humans, about every 30 minutes in cats and about every 12 minutes in rats)
slow-wave activity (as in stage 3-4 NREM sleep) decreases over the course of the night while REM sleep
bouts get longer and longer prior to final awakening
sleep, like temperature and food intake, is homeostatically regulated – following deprivation, more
sleep and higher sleep intensity are observed……
percent above control
(i.e., non-deprived animal)
but what, more specifically, is regulated?
hours (following deprivation)
at any given time, sleep
propensity is thought to be
related to the difference
between two components
(S minus C):
a circadian component (C
an ‘S’ component which
reflects the homeostatic
component of sleep
adapted from Trachsel et al., AJP, 1986
sleep characteristics:
cortical EEG / LFP
trunk muscle tone
absent (paralysis)
eye movements
heart rate
breathing rate
minimal / transient
hippo. LFP
theta rhythm
theta rhythm
ACh neurons
high rate
lowest rate
highest rate
NE neurons
high rate
very low rate
inactive (REM-off)
5-HT neurons
high rate
low rate
inactive (REM-off)
HA neurons
high rate
very low rate
inactive (REM-off)
DA neurons
moderate rate
moderate rate
moderate rate
VLPO neurons
highest rates
REM-on neurons
high rate
orexin neurons
high rate
low rate
low rate
The pons is both necessary and sufficient for the induction of REM sleep. Lesions targeting sites of
REM-on neurons produce permanent and selective suppression of REM sleep. REM-on and some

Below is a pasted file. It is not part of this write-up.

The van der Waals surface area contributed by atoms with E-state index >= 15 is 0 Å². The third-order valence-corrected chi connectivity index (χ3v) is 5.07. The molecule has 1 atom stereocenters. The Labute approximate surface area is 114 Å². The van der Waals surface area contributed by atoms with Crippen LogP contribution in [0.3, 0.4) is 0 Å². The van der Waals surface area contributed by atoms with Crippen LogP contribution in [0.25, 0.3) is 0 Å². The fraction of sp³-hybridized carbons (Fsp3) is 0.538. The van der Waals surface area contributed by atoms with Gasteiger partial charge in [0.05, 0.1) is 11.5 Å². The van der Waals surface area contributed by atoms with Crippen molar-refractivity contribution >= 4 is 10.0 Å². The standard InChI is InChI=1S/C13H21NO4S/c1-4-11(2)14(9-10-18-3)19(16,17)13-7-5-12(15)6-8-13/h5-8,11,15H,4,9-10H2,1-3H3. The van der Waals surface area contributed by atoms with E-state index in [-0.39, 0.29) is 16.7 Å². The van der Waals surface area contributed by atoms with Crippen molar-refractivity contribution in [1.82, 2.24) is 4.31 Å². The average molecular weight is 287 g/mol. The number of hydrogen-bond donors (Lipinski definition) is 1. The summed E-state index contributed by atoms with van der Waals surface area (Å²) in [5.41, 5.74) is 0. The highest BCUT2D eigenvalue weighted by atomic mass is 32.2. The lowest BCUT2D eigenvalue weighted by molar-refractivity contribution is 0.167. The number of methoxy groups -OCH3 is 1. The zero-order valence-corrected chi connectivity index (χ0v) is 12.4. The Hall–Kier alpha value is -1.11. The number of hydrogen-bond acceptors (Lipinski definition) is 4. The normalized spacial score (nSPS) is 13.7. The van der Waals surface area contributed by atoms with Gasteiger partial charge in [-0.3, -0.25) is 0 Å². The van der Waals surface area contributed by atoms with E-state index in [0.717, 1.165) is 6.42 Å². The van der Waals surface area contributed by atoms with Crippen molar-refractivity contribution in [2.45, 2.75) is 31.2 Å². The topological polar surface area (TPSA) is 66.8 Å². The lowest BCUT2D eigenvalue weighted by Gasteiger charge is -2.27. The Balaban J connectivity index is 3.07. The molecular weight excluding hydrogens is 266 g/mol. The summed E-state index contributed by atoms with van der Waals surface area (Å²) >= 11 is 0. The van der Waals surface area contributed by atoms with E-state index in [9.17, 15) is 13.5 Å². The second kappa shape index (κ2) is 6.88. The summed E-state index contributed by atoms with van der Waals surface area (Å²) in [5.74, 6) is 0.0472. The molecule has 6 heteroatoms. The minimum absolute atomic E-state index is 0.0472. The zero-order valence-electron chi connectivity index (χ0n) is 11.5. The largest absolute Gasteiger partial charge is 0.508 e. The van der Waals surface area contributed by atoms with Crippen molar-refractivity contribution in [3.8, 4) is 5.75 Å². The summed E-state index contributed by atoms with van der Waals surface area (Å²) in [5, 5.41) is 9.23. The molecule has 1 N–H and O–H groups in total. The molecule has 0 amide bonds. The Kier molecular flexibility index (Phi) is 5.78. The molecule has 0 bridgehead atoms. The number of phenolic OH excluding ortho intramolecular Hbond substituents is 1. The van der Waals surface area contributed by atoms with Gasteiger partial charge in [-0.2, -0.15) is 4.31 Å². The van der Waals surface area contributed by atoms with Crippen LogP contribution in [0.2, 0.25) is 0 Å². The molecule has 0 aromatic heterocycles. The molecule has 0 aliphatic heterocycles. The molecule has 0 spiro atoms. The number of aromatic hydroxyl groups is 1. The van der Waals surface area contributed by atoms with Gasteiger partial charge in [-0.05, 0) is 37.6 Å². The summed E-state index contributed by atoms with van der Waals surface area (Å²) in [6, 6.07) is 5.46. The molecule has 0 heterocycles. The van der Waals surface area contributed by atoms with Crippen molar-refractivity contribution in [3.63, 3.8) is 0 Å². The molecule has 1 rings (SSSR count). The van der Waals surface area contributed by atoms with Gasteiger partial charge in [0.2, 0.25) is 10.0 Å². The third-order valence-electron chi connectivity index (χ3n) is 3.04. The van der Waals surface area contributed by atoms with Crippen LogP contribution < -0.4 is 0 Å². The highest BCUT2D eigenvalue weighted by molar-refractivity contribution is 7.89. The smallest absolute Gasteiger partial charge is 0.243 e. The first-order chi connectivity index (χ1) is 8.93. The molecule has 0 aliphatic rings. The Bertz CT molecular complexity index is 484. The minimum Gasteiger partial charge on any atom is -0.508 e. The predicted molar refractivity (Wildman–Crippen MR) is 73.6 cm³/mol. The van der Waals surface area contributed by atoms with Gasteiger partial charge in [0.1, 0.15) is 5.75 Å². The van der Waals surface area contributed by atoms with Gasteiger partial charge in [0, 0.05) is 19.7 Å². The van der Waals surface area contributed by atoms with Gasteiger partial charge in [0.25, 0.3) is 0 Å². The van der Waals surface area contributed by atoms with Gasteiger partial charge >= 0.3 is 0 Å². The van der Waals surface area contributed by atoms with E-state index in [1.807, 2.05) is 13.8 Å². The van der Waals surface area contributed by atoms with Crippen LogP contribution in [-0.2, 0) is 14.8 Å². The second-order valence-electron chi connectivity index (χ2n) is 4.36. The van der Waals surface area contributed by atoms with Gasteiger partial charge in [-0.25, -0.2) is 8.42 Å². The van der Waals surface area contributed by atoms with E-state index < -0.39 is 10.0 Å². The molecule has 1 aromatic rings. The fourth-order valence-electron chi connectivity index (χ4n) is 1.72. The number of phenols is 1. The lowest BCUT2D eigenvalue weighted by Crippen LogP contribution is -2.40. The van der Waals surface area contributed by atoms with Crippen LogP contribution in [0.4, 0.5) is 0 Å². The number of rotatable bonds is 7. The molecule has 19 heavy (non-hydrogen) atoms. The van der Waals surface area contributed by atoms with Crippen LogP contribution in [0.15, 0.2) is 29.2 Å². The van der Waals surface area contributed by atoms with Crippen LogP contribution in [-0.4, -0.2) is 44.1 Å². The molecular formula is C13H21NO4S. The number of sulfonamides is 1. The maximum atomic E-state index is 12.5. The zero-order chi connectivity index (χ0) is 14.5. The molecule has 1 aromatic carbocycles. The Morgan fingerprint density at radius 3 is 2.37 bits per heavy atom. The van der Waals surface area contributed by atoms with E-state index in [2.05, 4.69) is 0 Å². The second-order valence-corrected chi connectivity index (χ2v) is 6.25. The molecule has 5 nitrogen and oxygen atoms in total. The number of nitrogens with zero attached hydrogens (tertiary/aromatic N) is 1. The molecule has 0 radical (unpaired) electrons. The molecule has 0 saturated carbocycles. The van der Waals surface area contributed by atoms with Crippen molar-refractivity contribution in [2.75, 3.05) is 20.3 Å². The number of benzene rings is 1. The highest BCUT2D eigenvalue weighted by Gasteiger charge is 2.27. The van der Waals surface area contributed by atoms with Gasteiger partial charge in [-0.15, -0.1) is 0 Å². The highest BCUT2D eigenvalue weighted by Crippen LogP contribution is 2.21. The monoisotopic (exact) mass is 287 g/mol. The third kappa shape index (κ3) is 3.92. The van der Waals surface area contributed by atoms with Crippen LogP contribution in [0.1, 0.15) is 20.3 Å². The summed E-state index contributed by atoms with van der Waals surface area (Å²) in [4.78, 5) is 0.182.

REM-off neurons (NE and 5-HT) are localized in the same sub-region of the pons. Stimulation of
REM-off neurons will also suppress REM sleep. In REM, REM-off neurons lack excitatory input from
orexin neurons and are actively inhibited by GABA neurons whose locations are unknown.
a REM-off neuron
a REM-on neuron
In mammals, REM sleep and NREM sleep are
ACTIVE processes mediated by the increased
activity of, respectively, pontine REM-on
neurons and VLPO NREM-on neurons
NE neurons
activity increases in
response to unexpected
5-HT neurons
activity is
tightly linked to
overall degree
of movement
ACh neurons are responsible
for desynchronized EEG / LFP
of waking and REM sleep –
they fire more slowly in NREM.
VLPO neurons are unusual in
firing faster during NREM sleep
as compared to waking – some
continue firing in REM sleep
HA neurons
narcoleptic humans lack
orexin neurons
ACh neurons
REM-on neurons
Aside from generating changes in
brain activity associated with
REM sleep and driving eye
movements and twitches, REMon neurons also mediate trunk
muscle atonia that accompanies